To the Editor:
If a fire broke out in your home, do you know how much time you would have to get out?
Unfortunately, no one knows for sure. According to the nonprofit National Fire Protection Association (NFPA), more than one out of every four American households who made an estimate thought they would have at least six minutes before a fire in their home would become life threatening.
The time available is often less.
While most people feel safe in their homes, the reality is that home fires are much more common than people might think.
There were nearly 400,000 home fires reported in 2006 in the United States, resulting in more than 2,500 civilian deaths and 12,500 civilian injuries.
Home fires caused 80 percent of civilian deaths and 76 percent of injuries.
In a perfect world, we would be able to prevent all home fires. In reality, we can be vigilant, but there are no guarantees.
Any emergency can affect one's ability to think clearly, but during a fire, smoke and other physical factors can literally inhibit your ability to react.
Preparing for the unexpected is difficult.
But when it comes to home fires, minutes, even seconds, can mean the difference between life and death.
That's why having well-practiced fire escape plan is vital to your families safety.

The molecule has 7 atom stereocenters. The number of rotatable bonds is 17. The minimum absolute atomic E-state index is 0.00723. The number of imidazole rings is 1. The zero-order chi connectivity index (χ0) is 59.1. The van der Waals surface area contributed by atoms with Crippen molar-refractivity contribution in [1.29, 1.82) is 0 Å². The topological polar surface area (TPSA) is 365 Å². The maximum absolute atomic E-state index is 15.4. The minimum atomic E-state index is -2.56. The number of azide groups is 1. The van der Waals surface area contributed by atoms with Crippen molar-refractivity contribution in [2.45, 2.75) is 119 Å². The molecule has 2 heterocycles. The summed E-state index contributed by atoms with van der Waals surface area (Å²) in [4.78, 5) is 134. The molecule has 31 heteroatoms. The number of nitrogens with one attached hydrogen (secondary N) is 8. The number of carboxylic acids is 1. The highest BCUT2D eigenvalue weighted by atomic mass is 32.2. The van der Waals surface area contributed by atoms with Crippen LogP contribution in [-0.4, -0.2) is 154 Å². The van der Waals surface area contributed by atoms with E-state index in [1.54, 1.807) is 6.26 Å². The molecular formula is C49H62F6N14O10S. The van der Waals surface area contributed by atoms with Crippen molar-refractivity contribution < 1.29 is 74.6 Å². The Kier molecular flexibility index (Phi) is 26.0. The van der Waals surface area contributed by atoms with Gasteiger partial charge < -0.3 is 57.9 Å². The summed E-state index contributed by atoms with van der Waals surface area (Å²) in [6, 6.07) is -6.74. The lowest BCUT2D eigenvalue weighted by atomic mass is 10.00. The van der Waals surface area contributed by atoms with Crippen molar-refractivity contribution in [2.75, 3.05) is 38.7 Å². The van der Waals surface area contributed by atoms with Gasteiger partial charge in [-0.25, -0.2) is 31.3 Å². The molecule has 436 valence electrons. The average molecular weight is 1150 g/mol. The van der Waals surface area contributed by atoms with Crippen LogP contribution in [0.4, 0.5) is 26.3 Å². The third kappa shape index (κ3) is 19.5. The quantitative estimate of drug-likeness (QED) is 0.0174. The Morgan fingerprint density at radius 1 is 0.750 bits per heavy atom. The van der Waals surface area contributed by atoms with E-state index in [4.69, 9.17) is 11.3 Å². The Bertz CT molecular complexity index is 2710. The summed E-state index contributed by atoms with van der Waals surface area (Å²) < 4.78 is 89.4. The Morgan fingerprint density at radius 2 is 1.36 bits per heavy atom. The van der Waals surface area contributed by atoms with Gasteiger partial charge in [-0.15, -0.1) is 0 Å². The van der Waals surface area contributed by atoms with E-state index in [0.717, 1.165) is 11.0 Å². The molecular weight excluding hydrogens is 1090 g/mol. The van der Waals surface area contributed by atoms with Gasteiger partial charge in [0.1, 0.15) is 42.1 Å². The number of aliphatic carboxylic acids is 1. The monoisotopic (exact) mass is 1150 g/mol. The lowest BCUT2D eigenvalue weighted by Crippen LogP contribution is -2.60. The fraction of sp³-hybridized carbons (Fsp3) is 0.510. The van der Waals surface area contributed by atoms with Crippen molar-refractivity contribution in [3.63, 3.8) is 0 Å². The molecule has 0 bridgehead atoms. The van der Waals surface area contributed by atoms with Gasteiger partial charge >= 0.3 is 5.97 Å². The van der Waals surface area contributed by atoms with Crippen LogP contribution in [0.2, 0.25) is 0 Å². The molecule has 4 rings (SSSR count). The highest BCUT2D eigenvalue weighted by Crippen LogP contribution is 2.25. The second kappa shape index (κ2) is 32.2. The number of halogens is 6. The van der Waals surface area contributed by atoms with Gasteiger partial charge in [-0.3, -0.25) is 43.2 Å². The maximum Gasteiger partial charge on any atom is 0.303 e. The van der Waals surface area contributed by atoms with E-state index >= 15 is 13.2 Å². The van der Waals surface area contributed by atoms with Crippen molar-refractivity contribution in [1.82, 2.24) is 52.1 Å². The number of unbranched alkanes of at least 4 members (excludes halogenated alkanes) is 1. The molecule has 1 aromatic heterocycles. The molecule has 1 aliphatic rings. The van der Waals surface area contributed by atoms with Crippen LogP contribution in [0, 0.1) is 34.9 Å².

Here are the basics of home fire escape planning to get you and your family started:
Install a smoke alarm on every level of your home and have one inside each bedroom and outside of each sleeping area.
For the best protection, interconnect alarms so that when one sounds, they all sound.
Test smoke alarms at least once a month.
Develop a fire escape plan that identifies two ways out of each room and a family meeting place outside.
Make sure your plan allows for any specific needs in your household.
If everyone knows what to do, everyone can get out quickly.
Practice using the plan at least twice a year.
If everyone knows that everyone else is ready to exit quickly, no one will lose precious time trying to help someone who doesn't need help.
Some children and adults may not awaken to the sound of the smoke alarm.
They may need help to wake up.
This Oct. 5-11 was Fire Prevention Week. While this year's theme is "Prevent Home Fires," we want Clay County residents to be prepared. Currently, only 35 percent of U.S. households have a well-practiced plan in place for escaping home fires. Jackson Twp. Fire and Rescue is encouraging local families to make a fire escape plan and practice it.
There is also an opportunity individuals and communities to join together to promote fire safety and be a part of The Great American Fire Drill.
Fire is unpredictable.
But preparation in the form of a well-practiced escape plan -- at least twice a year -- can help keep you and your family safe, and potentially save lives.
Jackson Twp. Fire & Rescue